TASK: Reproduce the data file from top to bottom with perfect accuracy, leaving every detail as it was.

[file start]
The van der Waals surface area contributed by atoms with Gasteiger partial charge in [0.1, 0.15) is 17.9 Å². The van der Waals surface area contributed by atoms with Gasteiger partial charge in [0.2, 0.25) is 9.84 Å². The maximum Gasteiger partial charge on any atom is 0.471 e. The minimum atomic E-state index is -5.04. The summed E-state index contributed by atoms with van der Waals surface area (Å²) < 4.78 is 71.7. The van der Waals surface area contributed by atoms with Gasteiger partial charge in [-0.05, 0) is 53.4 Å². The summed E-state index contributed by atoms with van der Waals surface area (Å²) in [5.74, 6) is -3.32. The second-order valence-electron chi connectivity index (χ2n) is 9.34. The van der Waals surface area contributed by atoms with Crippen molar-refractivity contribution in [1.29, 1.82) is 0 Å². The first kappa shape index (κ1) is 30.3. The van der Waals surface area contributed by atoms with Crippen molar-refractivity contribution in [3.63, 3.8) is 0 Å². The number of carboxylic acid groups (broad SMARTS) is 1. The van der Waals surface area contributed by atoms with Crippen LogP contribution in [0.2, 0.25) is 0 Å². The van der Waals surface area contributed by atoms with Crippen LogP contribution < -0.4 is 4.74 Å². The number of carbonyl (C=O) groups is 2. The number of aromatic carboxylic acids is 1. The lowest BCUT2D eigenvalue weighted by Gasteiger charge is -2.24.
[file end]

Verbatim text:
The van der Waals surface area contributed by atoms with Gasteiger partial charge in [0.1, 0.15) is 17.9 Å². The van der Waals surface area contributed by atoms with Gasteiger partial charge in [0.2, 0.25) is 9.84 Å². The maximum Gasteiger partial charge on any atom is 0.471 e. The minimum atomic E-state index is -5.04. The summed E-state index contributed by atoms with van der Waals surface area (Å²) < 4.78 is 71.7. The van der Waals surface area contributed by atoms with Gasteiger partial charge in [-0.05, 0) is 53.4 Å². The summed E-state index contributed by atoms with van der Waals surface area (Å²) in [5.74, 6) is -3.32. The second-order valence-electron chi connectivity index (χ2n) is 9.34. The van der Waals surface area contributed by atoms with Crippen molar-refractivity contribution in [1.29, 1.82) is 0 Å². The first kappa shape index (κ1) is 30.3. The van der Waals surface area contributed by atoms with Crippen molar-refractivity contribution in [3.63, 3.8) is 0 Å². The number of carboxylic acid groups (broad SMARTS) is 1. The van der Waals surface area contributed by atoms with Crippen LogP contribution in [0.2, 0.25) is 0 Å². The van der Waals surface area contributed by atoms with Crippen LogP contribution < -0.4 is 4.74 Å². The number of carbonyl (C=O) groups is 2. The number of aromatic carboxylic acids is 1. The lowest BCUT2D eigenvalue weighted by Gasteiger charge is -2.24.